By Lee Edwards, Chicago Crusader
Black Girls CODE Chicago is striving to create a generation of African American women prepared to take on careers in the digital workforce. Kimberly Bryant, Black Girls CODE (BGC) founder and executive director who launched the non-profit organization in 2011, says BGC teaches girls of color how to become digital creators and technology leaders. Girls ages 7-17 learn to construct web pages, build mobile apps, and use robotics.
Providing African American female youths with the skills essential to secure the estimated 1.4 million computing jobs in the United States, and training one million girls by 2040, is the organization’s goal.
BGC chapters function in Oakland, CA; Washington, D.C.; Atlanta, Detroit, and Memphis.
Black Girls CODE Chicago’s charge is to change the digital workplace for African American women and girls. The challenge comes at a time when it’s needed the most. According to a February, 2016 report by CNN Money, the #ProjectDiane study titled, “The Real Unicorns of Tech: Black Women Founders” by DigitalUndivided stated tech startups led by African American women constituted just four percent of all women led startups, which is an estimated 88 out of 2,200. #ProjectDiane is a research study that delves into the state of African American women tech entrepreneurs in the United States.
Funding for African American women tech start-ups is traditionally sparse. According to The #ProjectDiane study, African American female tech start-ups constituted just 0.2 percent of all venture capital deals from 2012 to 2014. Wingard says there are women who have perfect business plans, great marketing, and may even be starting to make money but when it comes to funding to grow, or hire a staff, that still seems to be an issue.
One mission of Black Girls CODE Chicago is to empower young women to overcome the hurdles African American women face in the tech industry. Monique Wingard, BGC Chicago community outreach lead and social media associate, said lack of exposure to programming is the number one barrier to women starting tech related careers.
She recalled a mother at a BGC Chicago event asking why there were not more STEM events held in the city for her daughter to attend. Wingard said BGC Chicago has combatted the exposure deficit by building a strong core team (of which she is a member), and establishing a committed group of volunteers to host events throughout the year.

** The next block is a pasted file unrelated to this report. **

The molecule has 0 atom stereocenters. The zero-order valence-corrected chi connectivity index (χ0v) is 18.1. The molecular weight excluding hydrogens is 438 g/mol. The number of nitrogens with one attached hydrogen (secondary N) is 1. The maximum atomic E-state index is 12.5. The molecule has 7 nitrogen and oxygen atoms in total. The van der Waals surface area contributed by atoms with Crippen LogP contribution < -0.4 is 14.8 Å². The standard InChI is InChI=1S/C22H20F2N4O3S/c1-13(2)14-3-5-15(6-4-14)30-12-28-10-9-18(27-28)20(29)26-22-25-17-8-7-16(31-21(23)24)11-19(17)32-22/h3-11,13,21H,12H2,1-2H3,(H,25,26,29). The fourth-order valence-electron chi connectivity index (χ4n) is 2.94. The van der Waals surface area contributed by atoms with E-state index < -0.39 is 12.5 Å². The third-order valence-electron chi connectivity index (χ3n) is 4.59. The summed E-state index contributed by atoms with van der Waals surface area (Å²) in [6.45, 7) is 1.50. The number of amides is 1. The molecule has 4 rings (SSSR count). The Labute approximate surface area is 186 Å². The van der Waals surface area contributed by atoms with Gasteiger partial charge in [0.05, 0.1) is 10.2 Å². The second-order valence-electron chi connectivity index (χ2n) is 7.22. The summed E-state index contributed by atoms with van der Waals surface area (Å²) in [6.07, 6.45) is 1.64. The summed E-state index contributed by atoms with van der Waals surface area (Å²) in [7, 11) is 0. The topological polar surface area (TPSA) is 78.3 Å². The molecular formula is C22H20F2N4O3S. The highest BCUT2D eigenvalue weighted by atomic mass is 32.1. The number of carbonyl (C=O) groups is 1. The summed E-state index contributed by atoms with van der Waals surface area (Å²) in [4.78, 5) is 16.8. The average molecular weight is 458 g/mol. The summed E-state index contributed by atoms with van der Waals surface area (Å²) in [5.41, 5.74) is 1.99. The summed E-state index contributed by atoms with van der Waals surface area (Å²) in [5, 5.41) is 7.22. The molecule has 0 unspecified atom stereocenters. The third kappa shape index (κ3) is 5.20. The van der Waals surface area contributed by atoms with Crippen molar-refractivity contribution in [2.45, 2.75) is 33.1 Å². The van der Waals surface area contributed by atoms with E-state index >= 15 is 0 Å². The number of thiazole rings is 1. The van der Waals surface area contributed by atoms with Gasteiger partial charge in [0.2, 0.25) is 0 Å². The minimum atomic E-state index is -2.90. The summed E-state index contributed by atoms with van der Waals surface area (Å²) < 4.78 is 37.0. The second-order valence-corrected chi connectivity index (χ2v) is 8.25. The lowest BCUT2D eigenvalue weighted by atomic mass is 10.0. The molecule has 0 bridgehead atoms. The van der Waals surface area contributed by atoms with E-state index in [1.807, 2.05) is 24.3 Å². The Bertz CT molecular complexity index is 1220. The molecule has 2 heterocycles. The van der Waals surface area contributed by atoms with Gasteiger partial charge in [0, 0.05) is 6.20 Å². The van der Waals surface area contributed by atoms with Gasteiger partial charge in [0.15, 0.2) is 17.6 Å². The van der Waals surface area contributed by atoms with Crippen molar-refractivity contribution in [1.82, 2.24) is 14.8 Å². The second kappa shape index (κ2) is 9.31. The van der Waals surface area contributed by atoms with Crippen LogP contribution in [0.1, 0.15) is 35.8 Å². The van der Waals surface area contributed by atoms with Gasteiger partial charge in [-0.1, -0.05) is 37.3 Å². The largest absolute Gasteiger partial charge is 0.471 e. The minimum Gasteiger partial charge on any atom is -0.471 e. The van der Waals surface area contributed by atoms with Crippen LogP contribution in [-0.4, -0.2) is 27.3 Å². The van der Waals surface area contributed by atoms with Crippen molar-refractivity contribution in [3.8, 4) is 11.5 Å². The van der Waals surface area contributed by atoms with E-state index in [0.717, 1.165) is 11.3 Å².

In 2017, in addition to its trademark programming workshops, BGC Chicago plans to continue Women of Color in STEM, panels which provide an opportunity for female STEM professionals in Chicago to share information about their paths to success. Additionally, BGC Chicago hopes to launch the robotics program, typically its most expensive and detail oriented program.
Black Girls CODE Chicago has received corporate sponsorships from Capitol One, Chase Bank, Leap Innovations, and Blue Cross and Blue Shield of Illinois. BCBS recently donated a workspace with computer based tools, lunch, and volunteers for a BGC Chicago weekend event. More than 50 percent of the young women who have attended workshops in Chicago had registrations paid for by the donations to the BGC Chicago website, according to Wingard. Donations cover the costs for food and instructors.
Working in the tech sector as an African American woman can be daunting. Chicago native Jamila Parham, BGC Chicago event/volunteer lead, who works as an IT Project Manager at Chicago Transit Authority, identified a double standard in positions of leadership, especially for women of color. She said being labeled too “bossy,” along with more colorful language, as a specific barrier she’s had to overcome.
Parham, who graduated from DePaul University with a bachelor’s degree in computer graphics/animation and a master’s degree in information project management from Keller Graduate School in Chicago, said she didn’t have role models in technology to look up to, which is why she’s committed to BGC Chicago. “I believe this is my purpose, to encourage young women of color, whether it’s career-wise or even personal growth; to reach back like women before me did,” said Parham.
Parham suggested that young women interested in tech related fields should try everything, to learn what they love first, and then pursue it.
BGC Chicago will take some of its youths to see “Hidden Figures,” the story of the African American women who contributed to NASA winning the space race in the 1960’s.
To learn more about Black Girls CODE Chicago visit http://www.blackgirlscode.com/.